William T. Coleman Jr in 1977. (Associated Press/Associated Press)

William T. Coleman Jr., who helped draft the landmark 1954 legal case in which the Supreme Court ruled that segregation in public schools was illegal and who later became the country’s second black Cabinet officer after President Gerald R. Ford named him transportation secretary, died March 31 at his home in Alexandria, Va. He was 96.

The cause was complications from Alzheimer’s disease, said a daughter, Lovida Hardin Coleman Jr.

Throughout his long career, Mr. Coleman was often at the forefront of major public events, legal battles and significant social advances. In 1948, he became the first African American to serve as a law clerk to a Supreme Court justice, and within two years he was working alongside Thurgood Marshall of the NAACP’s Legal Defense Fund on major desegregation cases.

In the 1960s, Mr. Coleman was a staff lawyer for the Warren Commission, investigating the assassination of President John F. Kennedy. He defended young civil rights activists known as Freedom Riders and successfully argued a Supreme Court case that helped eliminate prohibitions against interracial marriage.

A progressive Republican, Mr. Coleman was an adviser to every president, Republican and Democrat, from Dwight D. Eisenhower to George W. Bush.

“He opened many, many doors and, by example, showed how absurd discrimination really is,” Supreme Court Justice Stephen G. Breyer told the Philadelphia Inquirer in 2010. “It is important that people who don’t know him understand what he has done.”

Mr. Coleman began working with Marshall on the Brown case in 1950, coordinating research efforts in 37 states. Ultimately, five cases — from Kansas, South Carolina, Virginia, Delaware and the District of Columbia — collectively came to be known as Brown v. Board of Education. Mr. Coleman helped write the legal briefs, which formed the basis of Marshall’s arguments before the Supreme Court in December 1952 and again one year later.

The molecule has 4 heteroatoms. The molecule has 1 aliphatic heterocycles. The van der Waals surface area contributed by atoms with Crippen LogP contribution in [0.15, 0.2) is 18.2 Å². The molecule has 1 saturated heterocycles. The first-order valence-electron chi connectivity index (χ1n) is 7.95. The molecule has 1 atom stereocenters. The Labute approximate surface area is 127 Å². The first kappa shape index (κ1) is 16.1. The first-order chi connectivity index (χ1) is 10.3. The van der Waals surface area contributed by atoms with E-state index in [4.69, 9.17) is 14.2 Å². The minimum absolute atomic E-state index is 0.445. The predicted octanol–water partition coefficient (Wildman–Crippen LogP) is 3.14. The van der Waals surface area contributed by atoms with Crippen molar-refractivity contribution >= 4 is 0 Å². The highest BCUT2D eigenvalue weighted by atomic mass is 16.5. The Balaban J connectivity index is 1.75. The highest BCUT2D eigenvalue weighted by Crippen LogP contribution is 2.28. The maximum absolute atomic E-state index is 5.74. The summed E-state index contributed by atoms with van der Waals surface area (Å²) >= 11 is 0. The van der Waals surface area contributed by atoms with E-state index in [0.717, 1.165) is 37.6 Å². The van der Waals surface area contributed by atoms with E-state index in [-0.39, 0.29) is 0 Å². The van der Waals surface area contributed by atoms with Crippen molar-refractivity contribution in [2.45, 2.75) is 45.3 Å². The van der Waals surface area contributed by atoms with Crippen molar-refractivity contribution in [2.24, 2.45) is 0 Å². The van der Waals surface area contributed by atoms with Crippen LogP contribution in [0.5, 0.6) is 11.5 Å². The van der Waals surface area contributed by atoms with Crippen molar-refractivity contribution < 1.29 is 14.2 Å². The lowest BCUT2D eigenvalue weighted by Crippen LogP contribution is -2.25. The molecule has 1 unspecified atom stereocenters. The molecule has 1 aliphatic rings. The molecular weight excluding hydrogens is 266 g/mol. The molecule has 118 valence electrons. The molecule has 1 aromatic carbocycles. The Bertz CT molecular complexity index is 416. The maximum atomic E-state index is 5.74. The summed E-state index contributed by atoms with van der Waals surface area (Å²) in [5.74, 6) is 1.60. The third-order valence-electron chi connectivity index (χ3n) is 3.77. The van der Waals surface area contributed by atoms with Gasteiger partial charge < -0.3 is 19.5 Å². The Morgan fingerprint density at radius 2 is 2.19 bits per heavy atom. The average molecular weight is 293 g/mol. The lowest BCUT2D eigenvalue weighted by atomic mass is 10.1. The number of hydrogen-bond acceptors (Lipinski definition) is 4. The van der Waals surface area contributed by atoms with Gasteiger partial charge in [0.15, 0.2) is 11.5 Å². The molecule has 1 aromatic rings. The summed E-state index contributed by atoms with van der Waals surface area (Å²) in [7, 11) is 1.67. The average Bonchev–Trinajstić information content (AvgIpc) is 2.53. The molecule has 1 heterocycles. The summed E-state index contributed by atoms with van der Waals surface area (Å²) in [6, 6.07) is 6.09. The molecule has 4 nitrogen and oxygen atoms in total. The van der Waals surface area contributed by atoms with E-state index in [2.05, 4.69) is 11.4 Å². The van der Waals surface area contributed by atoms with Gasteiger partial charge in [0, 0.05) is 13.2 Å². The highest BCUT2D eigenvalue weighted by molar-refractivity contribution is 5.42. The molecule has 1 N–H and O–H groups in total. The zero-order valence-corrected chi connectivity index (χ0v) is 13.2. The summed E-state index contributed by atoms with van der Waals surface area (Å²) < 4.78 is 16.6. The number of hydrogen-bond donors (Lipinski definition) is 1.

The high court unanimously ruled in May 1954 that “in the field of public education the doctrine of ‘separate but equal’ has no place.”

Ten years later, in the case of McLaughlin v. Florida, Mr. Coleman argued against a Florida law that barred “any negro man and white woman, or any white man and negro woman” from living together. The Supreme Court overturned the law and, three years later, declared all prohibitions against interracial marriage unconstitutional.

In all, Mr. Coleman appeared before the Supreme Court 19 times, including a 1982 case, Bob Jones University v. United States, in which he argued that private schools practicing racial discrimination should not receive federal tax exemptions. The court agreed by a vote of 8 to 1.

Mr. Coleman served as president and later chairman of the NAACP Legal Defense Fund, but in 1976 he told The Washington Post, “I really don’t think this ‘first black’ this and that is relevant. I’m trying to make a reputation in this town that’s not based on color.”

While working at the Philadelphia-based firm of Dilworth Paxson, he developed a specialty in transportation law. That background helped lead Ford to nominate Mr. Coleman as transportation secretary in 1975.

His oath of office was administered by Marshall, by then a Supreme Court justice. Mr. Coleman became the second black member of the Cabinet, after Robert C. Weaver, who was secretary of housing and urban development from 1966 to 1968.